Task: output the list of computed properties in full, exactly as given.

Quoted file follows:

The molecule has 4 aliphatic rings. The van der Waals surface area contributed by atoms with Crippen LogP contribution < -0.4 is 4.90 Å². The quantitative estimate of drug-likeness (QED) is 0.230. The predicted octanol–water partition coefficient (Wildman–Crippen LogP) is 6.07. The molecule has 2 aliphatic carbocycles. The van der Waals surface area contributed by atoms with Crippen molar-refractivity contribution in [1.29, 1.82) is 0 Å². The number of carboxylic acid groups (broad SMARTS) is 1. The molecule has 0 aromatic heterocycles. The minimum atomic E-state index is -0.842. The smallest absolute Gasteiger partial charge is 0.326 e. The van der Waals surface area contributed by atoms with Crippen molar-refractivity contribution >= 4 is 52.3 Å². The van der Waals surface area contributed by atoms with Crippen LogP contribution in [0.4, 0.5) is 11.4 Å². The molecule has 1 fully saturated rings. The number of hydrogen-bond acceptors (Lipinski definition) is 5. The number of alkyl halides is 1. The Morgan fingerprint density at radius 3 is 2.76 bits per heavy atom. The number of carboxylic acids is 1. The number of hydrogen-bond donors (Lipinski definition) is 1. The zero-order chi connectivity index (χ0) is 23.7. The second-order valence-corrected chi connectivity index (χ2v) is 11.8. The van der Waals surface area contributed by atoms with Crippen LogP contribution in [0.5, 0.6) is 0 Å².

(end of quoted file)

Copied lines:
The molecule has 4 aliphatic rings. The van der Waals surface area contributed by atoms with Crippen LogP contribution < -0.4 is 4.90 Å². The quantitative estimate of drug-likeness (QED) is 0.230. The predicted octanol–water partition coefficient (Wildman–Crippen LogP) is 6.07. The molecule has 2 aliphatic carbocycles. The van der Waals surface area contributed by atoms with Crippen molar-refractivity contribution in [1.29, 1.82) is 0 Å². The number of carboxylic acid groups (broad SMARTS) is 1. The molecule has 0 aromatic heterocycles. The minimum atomic E-state index is -0.842. The smallest absolute Gasteiger partial charge is 0.326 e. The van der Waals surface area contributed by atoms with Crippen molar-refractivity contribution >= 4 is 52.3 Å². The van der Waals surface area contributed by atoms with Crippen LogP contribution in [0.4, 0.5) is 11.4 Å². The molecule has 1 fully saturated rings. The number of hydrogen-bond acceptors (Lipinski definition) is 5. The number of alkyl halides is 1. The Morgan fingerprint density at radius 3 is 2.76 bits per heavy atom. The number of carboxylic acids is 1. The number of hydrogen-bond donors (Lipinski definition) is 1. The zero-order chi connectivity index (χ0) is 23.7. The second-order valence-corrected chi connectivity index (χ2v) is 11.8. The van der Waals surface area contributed by atoms with Crippen LogP contribution in [0.5, 0.6) is 0 Å².